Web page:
It seemed slightly incongruous that the lowest CO2-emitting large Volvos – DrivE versions of the V70 and S80, but now badged D2 – came with a five-speed manual gearbox.
The benefit to the fleet operator was that it could offer an upmarket and sophisticated estate car with low BIK liability, as long as he or she could sell the manual gearbox (and comparatively low power output) to the user-chooser.
Now customers can have their low-CO2 large Volvo with an automatic transmission – in fact, the D2 is only available with a Powershift dual-clutch gearbox.
Power is increased from the original V70 DrivE to 115bhp (from 109bhp), while the Powershift transmission offers near seamless shifts through the car’s six gears.
A manual transmission is no longer offered, so it isn’t possible to see whether the Powershift is a better performer, but at least it matches the previous DrivE version’s 119g/km and 62.8mpg on the combined cycle.
The V70 underwent a number of revisions for the 2012 model year, including standard City Safety (low-speed autonomous emergency braking), as well as the option of additional high-tech safety features. There are further changes to the interior, bringing the design in line with the recently introduced S60 and V60 range.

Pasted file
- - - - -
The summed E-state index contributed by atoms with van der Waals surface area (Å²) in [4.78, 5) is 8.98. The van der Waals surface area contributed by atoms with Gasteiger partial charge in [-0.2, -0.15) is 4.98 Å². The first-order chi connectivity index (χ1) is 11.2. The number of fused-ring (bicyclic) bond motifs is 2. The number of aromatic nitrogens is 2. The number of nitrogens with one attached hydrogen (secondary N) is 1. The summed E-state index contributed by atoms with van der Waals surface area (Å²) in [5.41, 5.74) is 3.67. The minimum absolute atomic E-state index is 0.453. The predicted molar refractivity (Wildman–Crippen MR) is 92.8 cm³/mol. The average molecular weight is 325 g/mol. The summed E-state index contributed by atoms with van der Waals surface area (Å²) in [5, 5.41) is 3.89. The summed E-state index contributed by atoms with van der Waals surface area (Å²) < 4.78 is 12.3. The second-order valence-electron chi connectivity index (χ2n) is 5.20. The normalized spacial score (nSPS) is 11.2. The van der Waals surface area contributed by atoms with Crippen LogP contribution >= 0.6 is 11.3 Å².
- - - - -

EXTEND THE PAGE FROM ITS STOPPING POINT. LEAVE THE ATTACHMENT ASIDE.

When choosing satellite navigation, the screen that used to pop up from the top of the dashboard in earlier versions, as well as the previous-generation V70, has now disappeared.
Instead, all information is presented on a five-inch or seven-inch colour screen towards the top of the centre stack. All the functions can be controlled via buttons built into the steering wheel or via touch buttons located just below the colour screen.
The V70 has never been the most exciting large estate to drive and, although our R-Design test car certainly looked the part, the 18-inch wheels and sports suspension made the ride too jarring on the fenland roads that make up part of my commute.
That’s a shame, as the car plays the role of comfortable cruiser quite well, with excellent refinement, low noise intrusion from the engine and probably the most comfortable front seats in any car.
No other premium car in the sector comes with power output as low as the V70 D2, but the car makes acceptable progress, and the Powershift gearbox brings with it additional comfort which should appeal to most Volvo drivers.